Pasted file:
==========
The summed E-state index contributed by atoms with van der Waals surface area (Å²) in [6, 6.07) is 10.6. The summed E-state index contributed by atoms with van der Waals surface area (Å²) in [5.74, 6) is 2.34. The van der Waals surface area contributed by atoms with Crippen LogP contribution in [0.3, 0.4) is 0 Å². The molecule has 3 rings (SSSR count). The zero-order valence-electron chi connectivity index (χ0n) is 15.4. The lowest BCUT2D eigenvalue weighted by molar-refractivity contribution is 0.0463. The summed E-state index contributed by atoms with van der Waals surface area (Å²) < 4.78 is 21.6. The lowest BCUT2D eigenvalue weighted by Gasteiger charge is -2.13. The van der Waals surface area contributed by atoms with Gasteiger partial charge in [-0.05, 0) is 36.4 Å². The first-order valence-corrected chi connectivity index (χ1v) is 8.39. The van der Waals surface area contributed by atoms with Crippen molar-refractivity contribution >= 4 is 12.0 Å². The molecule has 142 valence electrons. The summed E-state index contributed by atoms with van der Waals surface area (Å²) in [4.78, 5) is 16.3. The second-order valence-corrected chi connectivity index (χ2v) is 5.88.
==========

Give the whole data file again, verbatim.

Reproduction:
The summed E-state index contributed by atoms with van der Waals surface area (Å²) in [6, 6.07) is 10.6. The summed E-state index contributed by atoms with van der Waals surface area (Å²) in [5.74, 6) is 2.34. The van der Waals surface area contributed by atoms with Crippen LogP contribution in [0.3, 0.4) is 0 Å². The molecule has 3 rings (SSSR count). The zero-order valence-electron chi connectivity index (χ0n) is 15.4. The lowest BCUT2D eigenvalue weighted by molar-refractivity contribution is 0.0463. The summed E-state index contributed by atoms with van der Waals surface area (Å²) < 4.78 is 21.6. The lowest BCUT2D eigenvalue weighted by Gasteiger charge is -2.13. The van der Waals surface area contributed by atoms with Gasteiger partial charge in [-0.05, 0) is 36.4 Å². The first-order valence-corrected chi connectivity index (χ1v) is 8.39. The van der Waals surface area contributed by atoms with Crippen molar-refractivity contribution >= 4 is 12.0 Å². The molecule has 142 valence electrons. The summed E-state index contributed by atoms with van der Waals surface area (Å²) in [4.78, 5) is 16.3. The second-order valence-corrected chi connectivity index (χ2v) is 5.88.